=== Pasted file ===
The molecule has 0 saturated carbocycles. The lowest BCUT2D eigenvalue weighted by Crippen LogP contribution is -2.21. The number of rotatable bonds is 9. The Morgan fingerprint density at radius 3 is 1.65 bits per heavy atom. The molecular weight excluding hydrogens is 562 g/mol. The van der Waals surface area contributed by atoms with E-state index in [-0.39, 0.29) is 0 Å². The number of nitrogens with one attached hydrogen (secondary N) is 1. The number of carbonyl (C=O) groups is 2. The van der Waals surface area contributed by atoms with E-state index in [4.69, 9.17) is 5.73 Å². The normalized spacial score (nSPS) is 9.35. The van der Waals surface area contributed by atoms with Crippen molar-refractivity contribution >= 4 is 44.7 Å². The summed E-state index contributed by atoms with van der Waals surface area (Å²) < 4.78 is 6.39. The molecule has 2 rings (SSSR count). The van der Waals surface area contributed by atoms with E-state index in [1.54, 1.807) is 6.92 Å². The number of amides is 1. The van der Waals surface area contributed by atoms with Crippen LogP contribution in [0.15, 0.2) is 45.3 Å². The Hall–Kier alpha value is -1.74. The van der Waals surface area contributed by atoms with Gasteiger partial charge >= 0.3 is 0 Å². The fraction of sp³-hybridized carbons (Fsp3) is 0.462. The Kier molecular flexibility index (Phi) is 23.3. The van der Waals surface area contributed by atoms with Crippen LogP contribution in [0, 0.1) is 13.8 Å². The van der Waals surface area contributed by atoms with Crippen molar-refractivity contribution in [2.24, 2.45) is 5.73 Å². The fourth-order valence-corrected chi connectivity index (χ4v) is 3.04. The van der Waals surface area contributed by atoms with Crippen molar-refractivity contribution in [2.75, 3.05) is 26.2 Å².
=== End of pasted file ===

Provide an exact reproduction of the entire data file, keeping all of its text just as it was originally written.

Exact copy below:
The molecule has 0 saturated carbocycles. The lowest BCUT2D eigenvalue weighted by Crippen LogP contribution is -2.21. The number of rotatable bonds is 9. The Morgan fingerprint density at radius 3 is 1.65 bits per heavy atom. The molecular weight excluding hydrogens is 562 g/mol. The van der Waals surface area contributed by atoms with E-state index in [-0.39, 0.29) is 0 Å². The number of nitrogens with one attached hydrogen (secondary N) is 1. The number of carbonyl (C=O) groups is 2. The van der Waals surface area contributed by atoms with E-state index in [4.69, 9.17) is 5.73 Å². The normalized spacial score (nSPS) is 9.35. The van der Waals surface area contributed by atoms with Crippen molar-refractivity contribution >= 4 is 44.7 Å². The summed E-state index contributed by atoms with van der Waals surface area (Å²) < 4.78 is 6.39. The molecule has 2 rings (SSSR count). The van der Waals surface area contributed by atoms with E-state index in [1.54, 1.807) is 6.92 Å². The number of amides is 1. The van der Waals surface area contributed by atoms with Crippen LogP contribution in [0.15, 0.2) is 45.3 Å². The Hall–Kier alpha value is -1.74. The van der Waals surface area contributed by atoms with Gasteiger partial charge >= 0.3 is 0 Å². The fraction of sp³-hybridized carbons (Fsp3) is 0.462. The Kier molecular flexibility index (Phi) is 23.3. The van der Waals surface area contributed by atoms with Crippen LogP contribution in [0, 0.1) is 13.8 Å². The van der Waals surface area contributed by atoms with Crippen molar-refractivity contribution in [2.24, 2.45) is 5.73 Å². The fourth-order valence-corrected chi connectivity index (χ4v) is 3.04. The van der Waals surface area contributed by atoms with Crippen molar-refractivity contribution in [2.75, 3.05) is 26.2 Å².